Dear World

I once crossed paths with a very lovely gal who mentioned some bits about her time in the Peace Corps. I asked her to tell me more about her experience. She paused and then said, “It was such a big experience that it’s really hard to talk about.” And she left it at that. She didn’t try and I believed in that moment that it was a big, life-changing experience. Wow. That is perfect.

That fits impeccably with trying to talk about the loss of a child. It is such a big experience, that it’s really hard to talk about. When people don’t talk about it much, it’s not because there’s nothing to say, it’s because there’s too much to say. There is no succinct way to discuss such a big loss. If I run into someone who wants to acknowledge the loss and discuss it in a brief conversation, I always find my attempts are inadequate. I can’t do it justice. I feel like I give the impression of a tidy little package neatly tied with a bow, and that’s not how it is.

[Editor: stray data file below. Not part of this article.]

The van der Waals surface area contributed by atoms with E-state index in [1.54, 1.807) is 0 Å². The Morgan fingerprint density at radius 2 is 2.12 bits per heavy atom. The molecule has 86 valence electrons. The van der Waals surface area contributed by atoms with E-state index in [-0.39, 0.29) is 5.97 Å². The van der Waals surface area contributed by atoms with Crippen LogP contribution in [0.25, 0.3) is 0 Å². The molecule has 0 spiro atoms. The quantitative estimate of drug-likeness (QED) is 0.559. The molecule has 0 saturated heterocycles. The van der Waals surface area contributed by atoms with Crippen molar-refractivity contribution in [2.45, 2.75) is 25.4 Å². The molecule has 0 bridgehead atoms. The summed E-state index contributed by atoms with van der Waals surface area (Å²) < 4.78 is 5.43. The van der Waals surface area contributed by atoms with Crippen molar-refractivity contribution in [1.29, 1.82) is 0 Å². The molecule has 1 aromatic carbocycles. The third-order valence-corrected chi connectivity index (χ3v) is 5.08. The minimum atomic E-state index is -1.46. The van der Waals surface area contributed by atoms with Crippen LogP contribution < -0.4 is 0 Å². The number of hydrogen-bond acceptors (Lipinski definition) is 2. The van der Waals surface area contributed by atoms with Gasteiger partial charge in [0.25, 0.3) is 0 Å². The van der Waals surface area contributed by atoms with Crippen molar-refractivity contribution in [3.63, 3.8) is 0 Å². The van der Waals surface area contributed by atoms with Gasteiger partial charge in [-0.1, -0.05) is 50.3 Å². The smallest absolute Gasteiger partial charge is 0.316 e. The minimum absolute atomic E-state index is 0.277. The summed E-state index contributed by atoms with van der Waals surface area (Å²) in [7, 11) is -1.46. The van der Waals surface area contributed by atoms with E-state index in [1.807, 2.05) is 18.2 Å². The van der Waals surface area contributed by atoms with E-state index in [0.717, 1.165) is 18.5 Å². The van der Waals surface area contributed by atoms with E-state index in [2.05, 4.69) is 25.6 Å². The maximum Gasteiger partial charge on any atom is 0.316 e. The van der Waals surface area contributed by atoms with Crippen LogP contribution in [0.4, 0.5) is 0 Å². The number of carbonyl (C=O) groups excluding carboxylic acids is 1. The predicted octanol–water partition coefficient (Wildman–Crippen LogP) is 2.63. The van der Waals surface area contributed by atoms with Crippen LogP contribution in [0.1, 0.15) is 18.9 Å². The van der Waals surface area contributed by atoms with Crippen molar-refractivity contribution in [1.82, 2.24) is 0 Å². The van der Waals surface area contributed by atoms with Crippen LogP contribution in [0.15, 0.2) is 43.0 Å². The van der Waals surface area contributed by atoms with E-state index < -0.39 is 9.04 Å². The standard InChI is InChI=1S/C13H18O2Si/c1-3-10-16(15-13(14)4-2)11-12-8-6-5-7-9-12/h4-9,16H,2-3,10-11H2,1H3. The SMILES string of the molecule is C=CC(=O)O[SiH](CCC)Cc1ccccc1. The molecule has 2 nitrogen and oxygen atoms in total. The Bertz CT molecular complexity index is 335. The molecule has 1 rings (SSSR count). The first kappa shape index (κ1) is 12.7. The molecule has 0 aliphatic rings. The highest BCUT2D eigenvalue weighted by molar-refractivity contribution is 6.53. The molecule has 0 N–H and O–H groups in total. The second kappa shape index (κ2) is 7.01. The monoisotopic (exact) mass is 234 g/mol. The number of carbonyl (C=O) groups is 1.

Trying to discuss it briefly is like standing in front of a giant sequoia and having someone ask you to describe the entire forest. For a new griever, they are just trying to figure out this foreign place for themselves so it can be nearly impossible to talk about well. For someone who’s been at it for a while, there are so many nooks and crannies, so many different avenues that could be discussed, that it’s hard to do. If you really want to know about the forest, you’ll need a genuine interest and a lot of time to give. This Capture Your Grief project breaks the experience into bite sized chunks. It gives you the opportunity to discuss several different avenues in a pointed way, and as you’ve seen by my ramblings, there is no shortage of things to say on any of them! Even with these bite sized prompts, I have to figure out which direction to take it and how to limit it to a reasonable length. There are still so many parts that can’t be seen in these snapshots, but it does give the opportunity to talk about it in a more detailed way.

Day 13 Dear World.jpg